Most fitness professionals will have you counting calories. That’s awesome; if you have the time and energy to do so. But what happens when you are away from the kitchen scales, eating out with friends, getting the kids ready for school, or travelling the world on business?
The problem with calorie counting – the calorie-in model”
First off, you need to understand macronutrients and calories, and then start to calculate how many calories are in each type of food you consume. Unless you are a knowledgeable food tracker, that’s just way too much effort in the busy real world for someone who just wants to lose a bit of weight or firm up some wobbly bits.
That being said, we now have access to food databases, websites, tracking apps, food diary’s, and good ole math, but what if the methods we are using are inaccurate? The research shows that around 25% of the calories we track can have an error in the maths. Incorrect labelling, food quality, measurement error, and even forgetting to input foods you’ve eaten into your app or food diary can mean inconsistent mistakes, and under tracked food intakes, this can become frustrating.
Then we have calories out!
Do you know how many calories you’re burning each day?
The world has fit bits, apple watches and many other forms of tracking energy expenditure (calories burned), but how accurate are they? Again, anywhere up to 25% of total daily energy expenditure could be miscalculated.
Based on the above, can you imagine tracking every step and writing it down, working out (if possible) how many calories you burned during your session, and how much food to the exact gram, you are consuming? Sounds tedious right? It is not impossible; some of my clients do it vigorously and love it. Athletes and stage competitors need to be very detailed to hit peak condition, athletes have to hit set amounts of calories and macronutrients, and we have methods we use to ensure accuracy is monitored and accounted.
What about the average businessperson who travels, the mum or dad who has to care for their children and put themselves last, or the individual who just wants to feel and look better?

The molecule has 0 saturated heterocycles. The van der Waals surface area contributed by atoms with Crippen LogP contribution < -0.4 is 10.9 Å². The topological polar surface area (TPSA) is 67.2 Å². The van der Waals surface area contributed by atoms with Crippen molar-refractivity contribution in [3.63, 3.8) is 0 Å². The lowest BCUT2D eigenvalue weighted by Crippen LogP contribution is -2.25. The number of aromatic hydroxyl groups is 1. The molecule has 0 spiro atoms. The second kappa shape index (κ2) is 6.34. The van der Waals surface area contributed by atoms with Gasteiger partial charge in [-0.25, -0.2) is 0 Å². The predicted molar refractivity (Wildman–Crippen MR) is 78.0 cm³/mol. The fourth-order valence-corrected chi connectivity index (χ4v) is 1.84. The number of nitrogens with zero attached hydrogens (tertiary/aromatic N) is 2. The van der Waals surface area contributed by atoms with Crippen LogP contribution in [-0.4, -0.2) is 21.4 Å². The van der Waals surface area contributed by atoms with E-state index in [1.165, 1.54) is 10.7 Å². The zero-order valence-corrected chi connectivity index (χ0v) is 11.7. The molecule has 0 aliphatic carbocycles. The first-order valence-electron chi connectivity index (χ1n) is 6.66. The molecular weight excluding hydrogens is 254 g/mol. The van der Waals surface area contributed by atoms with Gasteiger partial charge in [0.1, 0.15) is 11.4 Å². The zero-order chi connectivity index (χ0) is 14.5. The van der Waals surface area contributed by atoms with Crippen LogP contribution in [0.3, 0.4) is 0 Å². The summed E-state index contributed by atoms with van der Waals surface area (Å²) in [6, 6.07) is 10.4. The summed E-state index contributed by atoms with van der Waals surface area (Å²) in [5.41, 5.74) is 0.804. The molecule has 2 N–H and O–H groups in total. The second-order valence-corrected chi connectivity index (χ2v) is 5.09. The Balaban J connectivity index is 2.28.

All you need is the ability to count to two, and by using nothing more than your own hands, here’s how you can do it with ease.
First off, you have to have some understanding of macronutrients.
Macronutrients are a type of food (e.g. fat, protein, carbohydrate) required in large amounts in the diet.
Just as the avid tracker would determine how many grams of each macronutrient they would consume (which is usually a balance of all three at each meal), the hand portion method carries a similar process but by using your hands and not grams.
For protein dense foods such as fish, meat, poultry, eggs, dairy, beans, use a palm-sized portion. A palm-sized amount is the same thickness and diameter as your palm.
For vegetables such as carrots, broccoli, spinach and cauliflower, use a fist-sized portion. A fist-sized amount is the same diameter and thickness of your fist.
For foods that are dense in fats such as oils, butter, nuts, seeds and nut/seed butter, use a full thumb to determine your portion size.
For carbohydrate foods such as grains, fruits and starches, aim for a cupped hand-sized portion to determine your serving size
Planning your meals:
Based on the guidelines I’ve laid out, this will assume you’ll be eating about four times a day which you now have a flexible and straightforward guide for planning your meals both at home, eating out, and in any other country if you work away from home.
Just to recap – based on four meals per day
This serves as a great starting point in any journey, and the next time you hear from me, I will be explaining how to adapt these portions to either lose body fat or gain muscle, and how to customise the plan for you.
Simon Herbert is a Gym owner, educator and nutrition coach. He regularly speaks at industry conferences and works with a diverse and wide range of clients. You can join his 32,000 Instagram followers by following @simonherbertuk